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Re: dpkg support for solaris-i386 architecture

(d-l may give advice)

So now that's sorted out really Nexenta needs an exemption from
*every* copyright holder in dpkg, gcc, binutils, apt, coreutils, etc.
(the GNU utils would be easier as there is _usually_ only one
copyright holder: FSF) or OpenSolaris needs to relicense (impossible
as Sun wouldn't like it).

Also considering the recent debate on the MPL would the CDDL even be
considered free?


On 4/7/06, Russ Allbery <rra@debian.org> wrote:
> Andrew Donnellan <ajdlinux@gmail.com> writes:
> > The language in the GPL seems quite ambiguous;
> The language in the GPL is not ambiguous and the meaning of this section
> has been well-understood and widely discussed for years.
> | The source code for a work means the preferred form of the work for
> | making modifications to it.  For an executable work, complete source
> | code means all the source code for all modules it contains, plus any
> | associated interface definition files, plus the scripts used to control
> | compilation and installation of the executable.  However, as a special
> | exception, the source code distributed need not include anything that is
> | normally distributed (in either source or binary form) with the major
> | components (compiler, kernel, and so on) of the operating system on
> | which the executable runs, unless that component itself accompanies the
> | executable.
> The intention of this clause is to prohibit *exactly* what you are trying
> to do.  This is not in any way an unintended consequence.  It is an
> intentional part of the GPL and many people who place their code under the
> GPL fully intended beforehand for this to be the implication.  You're only
> allowed to take advantage of the OS clause if you are not distributing the
> software along with the OS.  That clause is there to allow people to run
> free software on non-free systems, not to provide a general loophole for
> derivative binary works containing both GPL'd and GPL-incompatible code.
> We already had this thread and several of those people stepped forward and
> were quite explicit about their understanding of the license under which
> their code was released.  If this is not what people want, they shouldn't
> use the GPL.  Most software authors using the GPL are not stupid and are
> quite capable of understanding and choosing all of the implications of
> using the GPL.
> > it could be argued that this is really a violation of DFSG#9 (license
> > must not contaminate) (I wouldn't say it is), but it is ambiguous.
> If you don't believe this is true, why are you bringing it up?  It's
> obviously not true; DFSG #9 doesn't consider applying the license to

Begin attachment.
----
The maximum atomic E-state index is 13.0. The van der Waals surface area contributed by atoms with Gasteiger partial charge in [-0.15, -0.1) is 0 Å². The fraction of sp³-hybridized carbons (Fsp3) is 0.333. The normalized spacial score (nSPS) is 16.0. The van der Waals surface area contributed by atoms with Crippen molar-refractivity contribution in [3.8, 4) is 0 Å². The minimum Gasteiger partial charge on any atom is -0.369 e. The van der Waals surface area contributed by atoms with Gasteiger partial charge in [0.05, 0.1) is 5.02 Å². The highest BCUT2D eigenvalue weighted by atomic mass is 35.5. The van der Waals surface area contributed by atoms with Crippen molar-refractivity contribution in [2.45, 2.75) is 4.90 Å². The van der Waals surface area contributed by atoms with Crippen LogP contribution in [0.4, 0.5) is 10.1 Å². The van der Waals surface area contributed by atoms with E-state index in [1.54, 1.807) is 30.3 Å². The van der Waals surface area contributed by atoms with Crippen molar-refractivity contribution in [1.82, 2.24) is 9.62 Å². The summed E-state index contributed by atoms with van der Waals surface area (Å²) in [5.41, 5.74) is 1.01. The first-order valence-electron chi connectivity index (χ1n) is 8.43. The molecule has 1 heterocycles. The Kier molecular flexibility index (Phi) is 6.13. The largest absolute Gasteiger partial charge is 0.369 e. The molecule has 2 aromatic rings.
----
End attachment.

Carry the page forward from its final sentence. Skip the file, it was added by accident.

> derivative works to be contamination, nor could it possibly do so and make
> any sense.  The restriction is on the distribution of binaries, not on
> anything else accompanying the binaries.  It is not even a restriction;
> rather, the GPL contains a specific, targetted grant of extra privileges
> that this use does not qualify for.  It is a special exception, akin to
> the special exceptions that cover use of Autoconf-generated scripts, that
> under extremely limited circumstances grants an exemption to one of the
> core requirements of the GPL:
> |   3. You may copy and distribute the Program (or a work based on it,
> | under Section 2) in object code or executable form under the terms of
> | Sections 1 and 2 above provided that you also do one of the following:
> |
> |     a) Accompany it with the complete corresponding machine-readable
> |     source code, which must be distributed under the terms of Sections
> |     1 and 2 above on a medium customarily used for software interchange;
> or,
> |
> |     b) Accompany it with a written offer, valid for at least three
> |     years, to give any third party, for a charge no more than your
> |     cost of physically performing source distribution, a complete
> |     machine-readable copy of the corresponding source code, to be
> |     distributed under the terms of Sections 1 and 2 above on a medium
> |     customarily used for software interchange; or,
> |
> |     c) Accompany it with the information you received as to the offer
> |     to distribute corresponding source code.  (This alternative is
> |     allowed only for noncommercial distribution and only if you
> |     received the program in object code or executable form with such
> |     an offer, in accord with Subsection b above.)
> This use doesn't qualify for the exemption, and distributing binaries
> linked against the Solaris libc libraries with their GPL-incompatible
> license is otherwise in violation of the above requirements.
> --
> Russ Allbery (rra@debian.org)               <http://www.eyrie.org/~eagle/>
> --
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Andrew Donnellan
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